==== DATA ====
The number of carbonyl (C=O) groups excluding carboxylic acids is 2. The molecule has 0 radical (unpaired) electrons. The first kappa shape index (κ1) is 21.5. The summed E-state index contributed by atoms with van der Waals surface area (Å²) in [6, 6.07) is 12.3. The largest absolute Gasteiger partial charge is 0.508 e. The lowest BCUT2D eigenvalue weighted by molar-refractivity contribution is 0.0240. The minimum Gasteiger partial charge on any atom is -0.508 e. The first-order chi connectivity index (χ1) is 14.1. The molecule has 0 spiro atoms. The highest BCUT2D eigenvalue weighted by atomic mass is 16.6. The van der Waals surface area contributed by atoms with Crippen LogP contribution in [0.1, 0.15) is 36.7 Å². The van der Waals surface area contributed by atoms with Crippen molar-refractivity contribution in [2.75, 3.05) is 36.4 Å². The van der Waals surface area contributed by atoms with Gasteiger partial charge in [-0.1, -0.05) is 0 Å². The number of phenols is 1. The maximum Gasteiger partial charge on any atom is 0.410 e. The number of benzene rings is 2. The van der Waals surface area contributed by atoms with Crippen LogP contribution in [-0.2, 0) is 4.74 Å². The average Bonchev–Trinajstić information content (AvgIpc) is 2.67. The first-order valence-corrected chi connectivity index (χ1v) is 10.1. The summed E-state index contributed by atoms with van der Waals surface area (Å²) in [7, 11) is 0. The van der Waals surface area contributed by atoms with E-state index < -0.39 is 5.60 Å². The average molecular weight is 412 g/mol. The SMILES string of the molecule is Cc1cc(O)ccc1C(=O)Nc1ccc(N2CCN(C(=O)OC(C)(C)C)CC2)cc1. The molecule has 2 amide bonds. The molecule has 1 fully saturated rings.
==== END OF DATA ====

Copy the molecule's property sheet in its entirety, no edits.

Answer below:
The number of carbonyl (C=O) groups excluding carboxylic acids is 2. The molecule has 0 radical (unpaired) electrons. The first kappa shape index (κ1) is 21.5. The summed E-state index contributed by atoms with van der Waals surface area (Å²) in [6, 6.07) is 12.3. The largest absolute Gasteiger partial charge is 0.508 e. The lowest BCUT2D eigenvalue weighted by molar-refractivity contribution is 0.0240. The minimum Gasteiger partial charge on any atom is -0.508 e. The first-order chi connectivity index (χ1) is 14.1. The molecule has 0 spiro atoms. The highest BCUT2D eigenvalue weighted by atomic mass is 16.6. The van der Waals surface area contributed by atoms with Crippen LogP contribution in [0.1, 0.15) is 36.7 Å². The van der Waals surface area contributed by atoms with Crippen molar-refractivity contribution in [2.75, 3.05) is 36.4 Å². The van der Waals surface area contributed by atoms with Gasteiger partial charge in [-0.1, -0.05) is 0 Å². The number of phenols is 1. The maximum Gasteiger partial charge on any atom is 0.410 e. The number of benzene rings is 2. The van der Waals surface area contributed by atoms with Crippen LogP contribution in [-0.2, 0) is 4.74 Å². The average Bonchev–Trinajstić information content (AvgIpc) is 2.67. The first-order valence-corrected chi connectivity index (χ1v) is 10.1. The summed E-state index contributed by atoms with van der Waals surface area (Å²) in [7, 11) is 0. The van der Waals surface area contributed by atoms with E-state index < -0.39 is 5.60 Å². The average molecular weight is 412 g/mol. The SMILES string of the molecule is Cc1cc(O)ccc1C(=O)Nc1ccc(N2CCN(C(=O)OC(C)(C)C)CC2)cc1. The molecule has 2 amide bonds. The molecule has 1 fully saturated rings.